As Super Tuesday looms — and the possibility that McCain could all but wrap up the nomination — the chattering conservative class is in an uproar. Talk show host Rush Limbaugh has warned that McCain as standard-bearer would destroy the Republican Party. Author and pundit Ann Coulter, in jaw-dropping heresy, said she would campaign for Democrat Hillary Rodham Clinton if McCain wins the party nod. Commentators Laura Ingraham, Sean Hannity and Mark Levin have come out in support of McCain's rival, Mitt Romney. ...
"If you are a Republican in the broadest sense, there is only one place to go right now, and that's Mitt Romney," said former Pennsylvania Sen. Rick Santorum.
No matter how irritated I find myself at the Democrats in the Democratic party, all I have to do is cast a glance rightward and my heart warms.
In the short-term, McCain is helped by Mike Huckabee, the former Arkansas governor and Southern Baptist preacher who remains in the race and could split the conservative vote with Romney in the Bible Belt and elsewhere. Seeking to capitalize, McCain visited Tennessee, Alabama and Georgia on Saturday.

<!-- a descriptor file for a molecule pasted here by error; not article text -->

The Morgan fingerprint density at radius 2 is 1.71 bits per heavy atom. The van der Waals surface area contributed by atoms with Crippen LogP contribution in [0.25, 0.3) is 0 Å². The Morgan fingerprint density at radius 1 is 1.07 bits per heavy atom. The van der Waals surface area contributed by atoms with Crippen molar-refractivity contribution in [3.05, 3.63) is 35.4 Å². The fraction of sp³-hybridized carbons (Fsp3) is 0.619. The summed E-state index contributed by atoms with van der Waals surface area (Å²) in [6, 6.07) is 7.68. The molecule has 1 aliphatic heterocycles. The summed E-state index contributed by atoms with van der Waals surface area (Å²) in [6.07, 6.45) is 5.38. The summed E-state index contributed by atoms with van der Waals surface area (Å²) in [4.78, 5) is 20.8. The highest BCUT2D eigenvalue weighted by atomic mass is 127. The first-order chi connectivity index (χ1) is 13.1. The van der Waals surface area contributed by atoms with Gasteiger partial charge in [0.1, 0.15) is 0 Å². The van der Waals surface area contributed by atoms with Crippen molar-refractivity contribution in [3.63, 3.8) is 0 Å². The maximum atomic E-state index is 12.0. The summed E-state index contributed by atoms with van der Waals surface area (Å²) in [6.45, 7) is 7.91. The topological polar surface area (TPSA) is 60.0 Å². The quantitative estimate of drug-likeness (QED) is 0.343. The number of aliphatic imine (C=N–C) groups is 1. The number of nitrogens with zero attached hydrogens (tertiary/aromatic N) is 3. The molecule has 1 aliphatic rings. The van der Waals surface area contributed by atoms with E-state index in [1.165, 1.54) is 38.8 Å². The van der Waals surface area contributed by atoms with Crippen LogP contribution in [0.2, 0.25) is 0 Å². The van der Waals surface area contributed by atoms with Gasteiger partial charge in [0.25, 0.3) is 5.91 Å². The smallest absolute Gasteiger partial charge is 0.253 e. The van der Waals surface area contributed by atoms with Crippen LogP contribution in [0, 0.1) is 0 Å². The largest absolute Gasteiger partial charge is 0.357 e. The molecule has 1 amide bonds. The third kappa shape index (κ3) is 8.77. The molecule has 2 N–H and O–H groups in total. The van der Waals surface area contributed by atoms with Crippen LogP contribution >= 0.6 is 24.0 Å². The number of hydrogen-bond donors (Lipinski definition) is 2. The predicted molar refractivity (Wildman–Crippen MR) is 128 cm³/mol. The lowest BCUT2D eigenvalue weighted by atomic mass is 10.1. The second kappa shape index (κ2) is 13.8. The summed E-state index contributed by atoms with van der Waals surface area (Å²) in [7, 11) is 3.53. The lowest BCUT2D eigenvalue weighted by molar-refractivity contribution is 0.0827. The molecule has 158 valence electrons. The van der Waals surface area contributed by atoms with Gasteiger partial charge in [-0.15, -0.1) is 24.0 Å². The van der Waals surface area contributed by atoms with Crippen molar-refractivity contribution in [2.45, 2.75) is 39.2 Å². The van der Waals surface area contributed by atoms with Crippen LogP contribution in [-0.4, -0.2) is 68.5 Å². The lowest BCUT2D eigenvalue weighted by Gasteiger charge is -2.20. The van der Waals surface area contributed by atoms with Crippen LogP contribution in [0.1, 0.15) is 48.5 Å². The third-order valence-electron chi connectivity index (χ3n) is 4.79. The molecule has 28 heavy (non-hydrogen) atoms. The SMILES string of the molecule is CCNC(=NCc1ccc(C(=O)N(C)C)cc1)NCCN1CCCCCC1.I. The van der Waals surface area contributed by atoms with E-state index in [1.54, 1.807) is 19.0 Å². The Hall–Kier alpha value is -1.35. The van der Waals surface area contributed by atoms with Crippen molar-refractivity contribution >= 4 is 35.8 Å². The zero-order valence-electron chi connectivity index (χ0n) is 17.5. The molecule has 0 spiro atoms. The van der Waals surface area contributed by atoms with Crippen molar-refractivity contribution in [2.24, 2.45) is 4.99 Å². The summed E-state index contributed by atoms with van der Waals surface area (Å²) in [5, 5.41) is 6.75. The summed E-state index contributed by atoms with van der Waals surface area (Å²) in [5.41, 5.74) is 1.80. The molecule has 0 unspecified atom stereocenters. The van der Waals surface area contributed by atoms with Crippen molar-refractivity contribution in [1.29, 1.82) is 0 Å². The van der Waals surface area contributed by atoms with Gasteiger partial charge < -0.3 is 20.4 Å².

In the long-term, "it is critical for him to build a strong and stable bridge to the constituency that every cycle rings the phones, knocks on the doors and gets the vote out," said Greg Mueller, a conservative Republican strategist. "Endorsements alone will not be enough. Many conservatives will look to see what issues he emphasizes on the campaign trail from now until Election Day."
And that's where he will very likely lose. The base is so utterly demoralized that if they refuse to work for McCain as the nominee, then he is doomed from the beginning.
Frankly, I can't see that happening. Coulter's "endorsement" aside, Republicans will no more stay home in droves than they will vote for the Democrat. The one thing I'm sure of is that it will be a close contest in November if Clinton is the nominee -- too close -- and it won't if Obama is.
With Clinton and McCain still the probable big winners on Tuesday as this is posted, third-party entries will begin to gain momentum. Some combination of Michael Bloomberg, Ralph Nader, almost certainly Ron Paul and possibly a reactionary right candidate could easily combine to siphon off 15% of the popular vote but little of significance in the Electoral College.
An uninspired electorate with demotivated activists on both sides ultimately produces some plurality president in the mushy middle. In 1992 its name was Clinton.
In other words, business as usual.